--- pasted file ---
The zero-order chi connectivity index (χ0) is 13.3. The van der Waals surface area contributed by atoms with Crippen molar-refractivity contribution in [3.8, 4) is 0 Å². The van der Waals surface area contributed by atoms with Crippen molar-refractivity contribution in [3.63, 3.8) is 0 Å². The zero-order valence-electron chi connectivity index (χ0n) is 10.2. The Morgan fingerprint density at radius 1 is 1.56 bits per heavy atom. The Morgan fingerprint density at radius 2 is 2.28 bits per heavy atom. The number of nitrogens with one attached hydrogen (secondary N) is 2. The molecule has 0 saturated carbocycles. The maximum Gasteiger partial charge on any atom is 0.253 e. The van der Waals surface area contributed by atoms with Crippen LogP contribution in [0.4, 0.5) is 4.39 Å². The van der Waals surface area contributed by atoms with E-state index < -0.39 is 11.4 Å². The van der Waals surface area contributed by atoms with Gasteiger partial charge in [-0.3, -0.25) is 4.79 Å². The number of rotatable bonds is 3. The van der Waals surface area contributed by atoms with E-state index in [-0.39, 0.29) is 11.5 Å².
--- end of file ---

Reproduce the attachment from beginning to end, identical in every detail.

The zero-order chi connectivity index (χ0) is 13.3. The van der Waals surface area contributed by atoms with Crippen molar-refractivity contribution in [3.8, 4) is 0 Å². The van der Waals surface area contributed by atoms with Crippen molar-refractivity contribution in [3.63, 3.8) is 0 Å². The zero-order valence-electron chi connectivity index (χ0n) is 10.2. The Morgan fingerprint density at radius 1 is 1.56 bits per heavy atom. The Morgan fingerprint density at radius 2 is 2.28 bits per heavy atom. The number of nitrogens with one attached hydrogen (secondary N) is 2. The molecule has 0 saturated carbocycles. The maximum Gasteiger partial charge on any atom is 0.253 e. The van der Waals surface area contributed by atoms with Crippen LogP contribution in [0.4, 0.5) is 4.39 Å². The van der Waals surface area contributed by atoms with E-state index < -0.39 is 11.4 Å². The van der Waals surface area contributed by atoms with Gasteiger partial charge in [-0.3, -0.25) is 4.79 Å². The number of rotatable bonds is 3. The van der Waals surface area contributed by atoms with E-state index in [-0.39, 0.29) is 11.5 Å².